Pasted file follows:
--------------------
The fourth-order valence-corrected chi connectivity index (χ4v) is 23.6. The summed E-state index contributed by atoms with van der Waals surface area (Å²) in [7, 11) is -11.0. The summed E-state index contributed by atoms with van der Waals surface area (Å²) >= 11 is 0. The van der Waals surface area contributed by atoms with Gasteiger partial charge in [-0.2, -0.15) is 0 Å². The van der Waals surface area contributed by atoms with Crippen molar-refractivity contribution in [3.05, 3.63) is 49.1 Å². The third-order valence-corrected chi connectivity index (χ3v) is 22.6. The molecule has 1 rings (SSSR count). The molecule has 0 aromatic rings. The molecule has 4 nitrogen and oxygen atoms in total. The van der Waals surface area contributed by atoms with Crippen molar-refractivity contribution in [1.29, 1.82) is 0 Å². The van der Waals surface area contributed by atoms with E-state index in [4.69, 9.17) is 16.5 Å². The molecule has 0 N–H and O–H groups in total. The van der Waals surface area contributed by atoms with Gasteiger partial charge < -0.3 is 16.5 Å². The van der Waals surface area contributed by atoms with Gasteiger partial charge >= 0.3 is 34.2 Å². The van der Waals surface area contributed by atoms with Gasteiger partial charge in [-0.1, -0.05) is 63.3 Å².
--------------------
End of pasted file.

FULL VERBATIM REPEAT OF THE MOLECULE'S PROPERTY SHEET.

The fourth-order valence-corrected chi connectivity index (χ4v) is 23.6. The summed E-state index contributed by atoms with van der Waals surface area (Å²) in [7, 11) is -11.0. The summed E-state index contributed by atoms with van der Waals surface area (Å²) >= 11 is 0. The van der Waals surface area contributed by atoms with Gasteiger partial charge in [-0.2, -0.15) is 0 Å². The van der Waals surface area contributed by atoms with Crippen molar-refractivity contribution in [3.05, 3.63) is 49.1 Å². The third-order valence-corrected chi connectivity index (χ3v) is 22.6. The molecule has 1 rings (SSSR count). The molecule has 0 aromatic rings. The molecule has 4 nitrogen and oxygen atoms in total. The van der Waals surface area contributed by atoms with Crippen molar-refractivity contribution in [1.29, 1.82) is 0 Å². The van der Waals surface area contributed by atoms with E-state index in [4.69, 9.17) is 16.5 Å². The molecule has 0 N–H and O–H groups in total. The van der Waals surface area contributed by atoms with Gasteiger partial charge < -0.3 is 16.5 Å². The van der Waals surface area contributed by atoms with Gasteiger partial charge >= 0.3 is 34.2 Å². The van der Waals surface area contributed by atoms with Gasteiger partial charge in [-0.1, -0.05) is 63.3 Å².